Freedom of religion was systematically stifled in China. A government campaign to demolish churches and take down Christian crosses in Zhejiang province intensified and persecution of Falun Gong practitioners included arbitrary detention, unfair trials, imprisonment and torture and other ill-treatment. The government maintained extensive controls over Tibetan Buddhist monasteries. The regional government in the predominantly Muslim Xinjiang Uighur Autonomous Region enacted new regulations to more tightly control religious affairs and ban all unauthorized religious practice.

In India, authorities failed to prevent many incidents of religious violence, and sometimes contributed to tensions through polarizing speeches. Mobs attacked Muslim men they suspected of stealing, smuggling or slaughtering cows; and scores of artists, writers and scientists protested against what they said was a climate of growing intolerance.


Discrimination remained a concern in numerous countries, with the authorities frequently failing to act effectively to protect people.

Pervasive caste-based discrimination and violence continued in India, and dominant castes continued to use sexual violence against Dalit and Adivasi women and girls. There was some progress when the lower house of Parliament passed an amendment to the Scheduled Castes and the Scheduled Tribes (Prevention of Atrocities) Act, recognizing new offences and requiring that special courts be established to try them, and stipulating that victims and witnesses receive protection.

In Nepal, discrimination – including on the basis of gender, caste, class, ethnic origin and religion – was rife, while in Australia Indigenous Peoples were jailed at a disproportionate rate.

Lesbian, gay, bisexual, transgender and intersex (LGBTI) people faced widespread discrimination and same-sex conduct remained criminalized in many countries. However, a ward in the capital Tokyo became Japan's first municipality to pass an ordinance to distribute certificates that recognize same-sex unions, while India's upper house of Parliament passed a bill to protect transgender people's rights.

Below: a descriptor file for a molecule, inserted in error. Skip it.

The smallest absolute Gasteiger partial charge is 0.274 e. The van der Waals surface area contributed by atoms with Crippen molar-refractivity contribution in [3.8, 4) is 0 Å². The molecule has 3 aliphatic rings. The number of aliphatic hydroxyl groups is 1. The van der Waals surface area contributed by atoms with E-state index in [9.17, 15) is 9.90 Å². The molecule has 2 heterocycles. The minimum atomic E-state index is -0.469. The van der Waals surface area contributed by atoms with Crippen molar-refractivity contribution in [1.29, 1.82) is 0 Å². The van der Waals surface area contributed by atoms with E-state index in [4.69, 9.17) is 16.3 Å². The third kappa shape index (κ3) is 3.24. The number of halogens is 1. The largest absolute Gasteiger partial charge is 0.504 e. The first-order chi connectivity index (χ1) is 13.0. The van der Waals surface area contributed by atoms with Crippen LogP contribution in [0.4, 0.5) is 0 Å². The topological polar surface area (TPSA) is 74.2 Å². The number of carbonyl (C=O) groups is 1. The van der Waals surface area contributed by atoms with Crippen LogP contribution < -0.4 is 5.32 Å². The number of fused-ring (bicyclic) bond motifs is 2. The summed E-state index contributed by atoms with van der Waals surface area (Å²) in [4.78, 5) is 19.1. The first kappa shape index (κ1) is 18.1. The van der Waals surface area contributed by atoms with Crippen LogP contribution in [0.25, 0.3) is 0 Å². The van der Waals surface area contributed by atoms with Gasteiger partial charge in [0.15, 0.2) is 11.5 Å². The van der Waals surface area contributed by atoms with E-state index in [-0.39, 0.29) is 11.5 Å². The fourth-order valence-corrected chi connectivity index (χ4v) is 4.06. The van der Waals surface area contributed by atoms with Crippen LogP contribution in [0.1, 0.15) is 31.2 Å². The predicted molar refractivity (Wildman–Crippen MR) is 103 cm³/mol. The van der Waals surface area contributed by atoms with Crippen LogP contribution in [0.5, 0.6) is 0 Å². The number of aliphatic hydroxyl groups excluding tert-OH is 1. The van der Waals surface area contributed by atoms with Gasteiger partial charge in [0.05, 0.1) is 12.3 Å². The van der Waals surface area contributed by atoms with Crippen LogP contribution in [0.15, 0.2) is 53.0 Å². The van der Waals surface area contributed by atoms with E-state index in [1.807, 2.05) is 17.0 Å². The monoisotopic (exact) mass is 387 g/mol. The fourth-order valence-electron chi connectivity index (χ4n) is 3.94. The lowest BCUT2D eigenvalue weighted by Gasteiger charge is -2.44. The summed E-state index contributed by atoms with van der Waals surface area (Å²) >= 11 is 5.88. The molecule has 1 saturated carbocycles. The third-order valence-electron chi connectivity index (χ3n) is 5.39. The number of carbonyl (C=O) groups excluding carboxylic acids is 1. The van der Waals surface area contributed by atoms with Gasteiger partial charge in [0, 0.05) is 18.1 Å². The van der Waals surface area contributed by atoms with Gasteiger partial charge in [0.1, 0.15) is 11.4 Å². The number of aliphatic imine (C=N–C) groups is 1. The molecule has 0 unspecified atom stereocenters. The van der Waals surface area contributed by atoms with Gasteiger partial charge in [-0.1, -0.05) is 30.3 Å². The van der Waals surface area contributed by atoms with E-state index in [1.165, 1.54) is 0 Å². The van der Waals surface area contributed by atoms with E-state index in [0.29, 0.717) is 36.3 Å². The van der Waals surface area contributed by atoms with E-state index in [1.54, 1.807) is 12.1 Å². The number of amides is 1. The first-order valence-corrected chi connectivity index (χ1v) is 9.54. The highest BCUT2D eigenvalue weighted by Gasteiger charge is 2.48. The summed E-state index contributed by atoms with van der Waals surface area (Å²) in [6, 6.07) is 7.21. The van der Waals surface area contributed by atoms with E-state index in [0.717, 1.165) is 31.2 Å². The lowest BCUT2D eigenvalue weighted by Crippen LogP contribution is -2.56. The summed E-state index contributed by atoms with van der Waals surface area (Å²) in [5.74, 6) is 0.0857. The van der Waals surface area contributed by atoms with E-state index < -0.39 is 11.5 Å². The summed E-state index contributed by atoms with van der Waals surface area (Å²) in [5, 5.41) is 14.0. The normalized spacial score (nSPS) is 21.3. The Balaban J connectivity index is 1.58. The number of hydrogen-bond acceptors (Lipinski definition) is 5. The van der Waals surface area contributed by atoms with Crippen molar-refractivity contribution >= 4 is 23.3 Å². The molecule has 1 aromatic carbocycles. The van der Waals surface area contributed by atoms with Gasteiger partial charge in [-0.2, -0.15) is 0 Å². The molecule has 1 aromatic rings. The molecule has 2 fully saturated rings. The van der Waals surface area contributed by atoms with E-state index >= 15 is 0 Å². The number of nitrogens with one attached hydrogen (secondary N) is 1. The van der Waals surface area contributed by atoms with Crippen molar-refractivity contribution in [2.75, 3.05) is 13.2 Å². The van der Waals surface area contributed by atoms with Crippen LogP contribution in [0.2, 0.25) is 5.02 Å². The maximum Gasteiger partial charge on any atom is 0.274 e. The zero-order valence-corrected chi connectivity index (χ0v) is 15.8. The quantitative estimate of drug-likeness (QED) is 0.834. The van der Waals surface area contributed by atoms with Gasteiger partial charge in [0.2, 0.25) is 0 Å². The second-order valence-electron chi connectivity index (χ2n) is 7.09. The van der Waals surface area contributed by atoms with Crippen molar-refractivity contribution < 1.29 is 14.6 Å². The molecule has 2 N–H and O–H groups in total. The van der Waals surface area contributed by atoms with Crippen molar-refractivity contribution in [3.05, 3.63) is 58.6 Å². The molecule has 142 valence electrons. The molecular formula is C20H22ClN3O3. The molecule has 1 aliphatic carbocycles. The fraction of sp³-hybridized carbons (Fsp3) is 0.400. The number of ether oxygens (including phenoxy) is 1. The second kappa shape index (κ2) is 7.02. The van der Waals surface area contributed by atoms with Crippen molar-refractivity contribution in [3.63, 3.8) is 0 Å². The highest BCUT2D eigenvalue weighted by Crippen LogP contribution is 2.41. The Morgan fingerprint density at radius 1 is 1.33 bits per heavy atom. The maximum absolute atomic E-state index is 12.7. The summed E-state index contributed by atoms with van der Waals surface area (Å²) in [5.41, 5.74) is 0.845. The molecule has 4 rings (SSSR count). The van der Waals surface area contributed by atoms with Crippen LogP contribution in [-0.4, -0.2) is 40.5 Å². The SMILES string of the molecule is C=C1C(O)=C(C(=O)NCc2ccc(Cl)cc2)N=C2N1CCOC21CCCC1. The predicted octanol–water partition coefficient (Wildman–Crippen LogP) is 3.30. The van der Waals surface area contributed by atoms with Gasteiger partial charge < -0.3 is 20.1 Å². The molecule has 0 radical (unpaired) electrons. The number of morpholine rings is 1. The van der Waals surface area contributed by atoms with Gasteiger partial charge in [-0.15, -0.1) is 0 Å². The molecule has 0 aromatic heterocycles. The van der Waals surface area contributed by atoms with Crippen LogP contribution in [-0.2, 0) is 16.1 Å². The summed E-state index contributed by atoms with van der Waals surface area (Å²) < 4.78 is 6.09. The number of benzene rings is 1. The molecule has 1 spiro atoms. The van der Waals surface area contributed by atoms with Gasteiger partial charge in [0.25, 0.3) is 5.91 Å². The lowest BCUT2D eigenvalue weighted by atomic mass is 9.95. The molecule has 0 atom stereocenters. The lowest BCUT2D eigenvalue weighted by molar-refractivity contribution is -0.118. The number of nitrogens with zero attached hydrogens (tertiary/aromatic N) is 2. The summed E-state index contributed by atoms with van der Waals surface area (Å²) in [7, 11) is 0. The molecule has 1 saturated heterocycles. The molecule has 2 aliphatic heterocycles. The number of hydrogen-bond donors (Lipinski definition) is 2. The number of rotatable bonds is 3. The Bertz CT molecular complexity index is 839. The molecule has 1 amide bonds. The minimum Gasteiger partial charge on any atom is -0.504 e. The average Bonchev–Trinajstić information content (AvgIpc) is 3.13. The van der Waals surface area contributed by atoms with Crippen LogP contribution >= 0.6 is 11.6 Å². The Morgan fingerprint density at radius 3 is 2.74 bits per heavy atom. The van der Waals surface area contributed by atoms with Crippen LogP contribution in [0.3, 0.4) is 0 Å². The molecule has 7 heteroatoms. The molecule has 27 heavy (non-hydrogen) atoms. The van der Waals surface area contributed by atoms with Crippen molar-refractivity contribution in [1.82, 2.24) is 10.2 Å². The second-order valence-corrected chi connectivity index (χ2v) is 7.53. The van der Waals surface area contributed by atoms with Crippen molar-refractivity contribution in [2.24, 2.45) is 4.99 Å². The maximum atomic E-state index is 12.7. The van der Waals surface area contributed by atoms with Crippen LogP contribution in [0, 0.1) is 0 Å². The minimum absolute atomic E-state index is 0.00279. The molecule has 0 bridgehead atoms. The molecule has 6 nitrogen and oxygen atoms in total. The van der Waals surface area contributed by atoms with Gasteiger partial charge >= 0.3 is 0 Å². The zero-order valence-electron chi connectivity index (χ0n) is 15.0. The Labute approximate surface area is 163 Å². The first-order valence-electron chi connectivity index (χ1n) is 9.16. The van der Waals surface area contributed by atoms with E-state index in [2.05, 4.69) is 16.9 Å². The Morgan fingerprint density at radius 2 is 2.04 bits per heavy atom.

Women across the Asia-Pacific region were frequently subjected to violence, abuse and injustice, including gender-based discrimination and violations and abuses of sexual and reproductive rights.

In Nepal, gender-based discrimination resulted in a range of negative impacts on women from marginalized groups. These included limiting the ability of women and girls to control their sexuality and make choices related to reproduction, such as to challenge early marriage or to ensure adequate antenatal and maternal health care. Stigma and discrimination by police officials and authorities in India continued to deter women from reporting sexual violence, and most states still lacked standard operating procedures for the police to address violence against women.

Sexual and other gender-based violence remained pervasive in Papua New Guinea, where there were also ongoing reports of violence and killing of women and children following accusations of sorcery. The government took little preventative action.


Despite some progress in the Asia-Pacific region towards reducing the use of the death penalty in recent years, several countries still applied the punishment, including in ways contrary to international human rights laws and standards. Executions were resumed in some countries.

Pakistan reached the shameful milestone of executing more than 300 people since the lifting of a moratorium on the execution of civilians in December 2014, following a terrorist attack.

In August, India's Law Commission recommended that the death penalty be abolished for all crimes except terrorism-related offences and "waging war against the state".

Amendments to China's Criminal Law came into effect, reducing the number of crimes punishable by death. Although state media claimed that this was in line with the government's policy of executing fewer people, the changes failed to bring the law in line with international human rights laws and standards on use of the death penalty. Statistics on how the punishment is used continued to be classified as state secrets.

A new Criminal Code abolishing the death penalty for all crimes was adopted by Mongolia's Parliament, to take effect from September 2016.